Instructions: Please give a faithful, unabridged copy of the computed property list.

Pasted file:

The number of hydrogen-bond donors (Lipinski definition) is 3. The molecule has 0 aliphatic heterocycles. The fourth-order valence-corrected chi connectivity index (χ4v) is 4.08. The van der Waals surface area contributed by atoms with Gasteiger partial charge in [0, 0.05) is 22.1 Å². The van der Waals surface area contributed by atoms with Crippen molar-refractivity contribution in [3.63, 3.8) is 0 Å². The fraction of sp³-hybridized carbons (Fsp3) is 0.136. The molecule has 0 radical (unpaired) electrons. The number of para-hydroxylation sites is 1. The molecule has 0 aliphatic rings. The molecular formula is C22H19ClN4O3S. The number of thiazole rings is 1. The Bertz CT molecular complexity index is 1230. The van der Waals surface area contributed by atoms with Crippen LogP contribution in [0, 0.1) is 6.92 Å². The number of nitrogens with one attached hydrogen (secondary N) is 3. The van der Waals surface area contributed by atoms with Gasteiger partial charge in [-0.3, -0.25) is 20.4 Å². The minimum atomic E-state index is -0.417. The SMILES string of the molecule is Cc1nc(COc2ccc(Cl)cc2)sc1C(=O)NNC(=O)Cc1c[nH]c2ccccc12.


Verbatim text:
The number of hydrogen-bond donors (Lipinski definition) is 3. The molecule has 0 aliphatic heterocycles. The fourth-order valence-corrected chi connectivity index (χ4v) is 4.08. The van der Waals surface area contributed by atoms with Gasteiger partial charge in [0, 0.05) is 22.1 Å². The van der Waals surface area contributed by atoms with Crippen molar-refractivity contribution in [3.63, 3.8) is 0 Å². The fraction of sp³-hybridized carbons (Fsp3) is 0.136. The molecule has 0 radical (unpaired) electrons. The number of para-hydroxylation sites is 1. The molecule has 0 aliphatic rings. The molecular formula is C22H19ClN4O3S. The number of thiazole rings is 1. The Bertz CT molecular complexity index is 1230. The van der Waals surface area contributed by atoms with Crippen LogP contribution in [0, 0.1) is 6.92 Å². The number of nitrogens with one attached hydrogen (secondary N) is 3. The van der Waals surface area contributed by atoms with Gasteiger partial charge in [-0.3, -0.25) is 20.4 Å². The minimum atomic E-state index is -0.417. The SMILES string of the molecule is Cc1nc(COc2ccc(Cl)cc2)sc1C(=O)NNC(=O)Cc1c[nH]c2ccccc12.